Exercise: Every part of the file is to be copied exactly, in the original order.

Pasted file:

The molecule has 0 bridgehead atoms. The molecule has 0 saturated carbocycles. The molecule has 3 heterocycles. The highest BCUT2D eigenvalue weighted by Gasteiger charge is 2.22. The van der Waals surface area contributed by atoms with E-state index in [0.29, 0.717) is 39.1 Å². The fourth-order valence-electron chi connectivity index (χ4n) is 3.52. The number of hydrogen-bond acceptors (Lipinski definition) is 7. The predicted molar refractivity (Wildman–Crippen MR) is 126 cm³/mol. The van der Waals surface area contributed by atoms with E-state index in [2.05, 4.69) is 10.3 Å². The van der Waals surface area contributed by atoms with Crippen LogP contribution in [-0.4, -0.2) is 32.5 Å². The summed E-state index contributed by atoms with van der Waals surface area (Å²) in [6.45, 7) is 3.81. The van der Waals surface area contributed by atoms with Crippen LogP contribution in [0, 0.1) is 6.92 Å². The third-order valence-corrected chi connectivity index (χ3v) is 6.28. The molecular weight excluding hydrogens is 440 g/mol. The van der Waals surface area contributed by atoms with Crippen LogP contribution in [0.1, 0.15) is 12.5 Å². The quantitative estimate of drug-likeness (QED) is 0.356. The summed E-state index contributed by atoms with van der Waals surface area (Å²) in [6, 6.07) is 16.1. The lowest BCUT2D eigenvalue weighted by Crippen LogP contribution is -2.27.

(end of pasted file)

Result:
The molecule has 0 bridgehead atoms. The molecule has 0 saturated carbocycles. The molecule has 3 heterocycles. The highest BCUT2D eigenvalue weighted by Gasteiger charge is 2.22. The van der Waals surface area contributed by atoms with E-state index in [0.29, 0.717) is 39.1 Å². The fourth-order valence-electron chi connectivity index (χ4n) is 3.52. The number of hydrogen-bond acceptors (Lipinski definition) is 7. The predicted molar refractivity (Wildman–Crippen MR) is 126 cm³/mol. The van der Waals surface area contributed by atoms with E-state index in [2.05, 4.69) is 10.3 Å². The van der Waals surface area contributed by atoms with Crippen LogP contribution in [-0.4, -0.2) is 32.5 Å². The summed E-state index contributed by atoms with van der Waals surface area (Å²) in [6.45, 7) is 3.81. The van der Waals surface area contributed by atoms with Crippen LogP contribution in [0, 0.1) is 6.92 Å². The third-order valence-corrected chi connectivity index (χ3v) is 6.28. The molecular weight excluding hydrogens is 440 g/mol. The van der Waals surface area contributed by atoms with Crippen LogP contribution in [0.1, 0.15) is 12.5 Å². The quantitative estimate of drug-likeness (QED) is 0.356. The summed E-state index contributed by atoms with van der Waals surface area (Å²) in [6, 6.07) is 16.1. The lowest BCUT2D eigenvalue weighted by Crippen LogP contribution is -2.27.